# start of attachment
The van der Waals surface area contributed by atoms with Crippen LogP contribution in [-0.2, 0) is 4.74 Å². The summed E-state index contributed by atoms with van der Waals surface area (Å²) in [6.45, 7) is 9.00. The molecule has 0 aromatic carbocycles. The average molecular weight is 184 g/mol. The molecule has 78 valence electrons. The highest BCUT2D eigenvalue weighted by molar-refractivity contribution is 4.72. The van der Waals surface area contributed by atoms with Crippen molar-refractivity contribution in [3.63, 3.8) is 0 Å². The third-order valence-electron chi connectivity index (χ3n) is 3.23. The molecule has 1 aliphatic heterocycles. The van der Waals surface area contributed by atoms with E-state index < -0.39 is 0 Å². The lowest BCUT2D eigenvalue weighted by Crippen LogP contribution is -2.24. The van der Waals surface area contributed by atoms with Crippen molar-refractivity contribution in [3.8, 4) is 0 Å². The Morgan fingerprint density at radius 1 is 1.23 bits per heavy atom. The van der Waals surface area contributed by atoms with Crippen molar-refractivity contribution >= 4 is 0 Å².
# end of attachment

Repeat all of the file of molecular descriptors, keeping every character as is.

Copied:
The van der Waals surface area contributed by atoms with Crippen LogP contribution in [-0.2, 0) is 4.74 Å². The summed E-state index contributed by atoms with van der Waals surface area (Å²) in [6.45, 7) is 9.00. The molecule has 0 aromatic carbocycles. The average molecular weight is 184 g/mol. The molecule has 78 valence electrons. The highest BCUT2D eigenvalue weighted by molar-refractivity contribution is 4.72. The van der Waals surface area contributed by atoms with Crippen molar-refractivity contribution in [3.63, 3.8) is 0 Å². The third-order valence-electron chi connectivity index (χ3n) is 3.23. The molecule has 1 aliphatic heterocycles. The van der Waals surface area contributed by atoms with E-state index < -0.39 is 0 Å². The lowest BCUT2D eigenvalue weighted by Crippen LogP contribution is -2.24. The van der Waals surface area contributed by atoms with Crippen molar-refractivity contribution in [3.8, 4) is 0 Å². The Morgan fingerprint density at radius 1 is 1.23 bits per heavy atom. The van der Waals surface area contributed by atoms with Crippen molar-refractivity contribution >= 4 is 0 Å².